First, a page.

- What’s On
Andrew Finkel goes in search of something new. He hits the bullseye with a cheap and cheerful joint serving scrumptious Syrian food, and an Oriental fantasy with modern meze.
Deep in the annals of this magazine is a review of the Sevgi Ciğer Salonu (The Love Liver Parlour), a dive in the city of Şanlıurfa, where they serve offal from breakfast until late at night, all on heart-shaped metal plates. You can order actual heart as well, not to mention kidney and, for those with an appetite for the classical humours, a helping of spleen.Heart, though probably no more artery-clogging than bacon and eggs, is not my preferred way of starting the day. Even so, I have begun to wonder whether heart is not the missing ingredient in Istanbul’s dining scene. I refer to the abstract, non-thumping kind – a belief by restaurants in the food they serve, a sense of enjoyment, a rejection of the formulaic and a commitment now and then to try something new.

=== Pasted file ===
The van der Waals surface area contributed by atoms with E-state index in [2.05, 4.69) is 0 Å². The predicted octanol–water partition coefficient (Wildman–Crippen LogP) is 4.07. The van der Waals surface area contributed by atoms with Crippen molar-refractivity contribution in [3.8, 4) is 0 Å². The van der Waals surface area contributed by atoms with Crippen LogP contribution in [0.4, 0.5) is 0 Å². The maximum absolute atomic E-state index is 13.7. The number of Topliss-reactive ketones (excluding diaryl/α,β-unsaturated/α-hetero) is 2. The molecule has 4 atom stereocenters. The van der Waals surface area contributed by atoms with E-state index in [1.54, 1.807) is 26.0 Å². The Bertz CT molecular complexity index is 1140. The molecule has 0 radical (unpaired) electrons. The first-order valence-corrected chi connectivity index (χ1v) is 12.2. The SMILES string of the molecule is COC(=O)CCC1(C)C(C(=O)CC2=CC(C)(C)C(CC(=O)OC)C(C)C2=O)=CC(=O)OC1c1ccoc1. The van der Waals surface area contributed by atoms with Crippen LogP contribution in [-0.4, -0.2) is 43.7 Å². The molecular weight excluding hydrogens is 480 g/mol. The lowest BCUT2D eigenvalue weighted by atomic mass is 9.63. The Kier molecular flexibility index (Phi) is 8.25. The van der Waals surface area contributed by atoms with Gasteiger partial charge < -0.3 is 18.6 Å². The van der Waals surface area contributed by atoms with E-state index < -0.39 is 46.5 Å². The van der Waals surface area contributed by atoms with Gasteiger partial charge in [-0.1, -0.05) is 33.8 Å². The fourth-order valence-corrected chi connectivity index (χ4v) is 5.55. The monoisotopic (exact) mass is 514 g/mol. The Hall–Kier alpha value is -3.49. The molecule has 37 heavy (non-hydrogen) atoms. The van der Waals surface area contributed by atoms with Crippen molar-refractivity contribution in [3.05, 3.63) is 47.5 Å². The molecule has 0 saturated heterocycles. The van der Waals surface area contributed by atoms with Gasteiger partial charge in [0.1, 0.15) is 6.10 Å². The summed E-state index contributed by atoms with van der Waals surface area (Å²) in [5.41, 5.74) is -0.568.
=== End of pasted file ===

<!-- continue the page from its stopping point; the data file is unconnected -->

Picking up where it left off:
An exciting new spirit of creativity is flourishing in Yeldeğirmeni – once a place of windmills and construction workers. But will this vibrant neighbourhood of Kadiköy be able to maintain its delicate balance of old and new? Katie Nadworny reports. Photographs by Monica Fritz
Today a ghost town in the middle of nowhere, a thousand years ago Ani was a bustling commercial city where East and West converged. By Robert Ousterhout. Photographs by Brian McKee
No wonder Aphrodisias was the Emperor Augustus’s favourite city in Asia. Famed for its exquisite sculpture and unsullied surroundings, for Patricia Daunt it is the most beautiful site in the classical world
In a chilly spring the apricot trees of Cappadocia were frothing with white blossom. By early summer the boughs would be heavy with fruit, to be eaten fresh from the branch, dried in the sun – or made into conserves like bottled sunshine for the cold winter months.
After a road trip like no other, taking in many of the best of Turkey’s burgeoning wineries, Kevin Gould and the Cornucopia tasting panel raise a glass (or several) and recommend the best of an impressive bunch
Peter Alford Andrews and his late wife, Mügül, set out to catalogue the traditional yurt – the ultimate portable dwelling. It became their life’s work.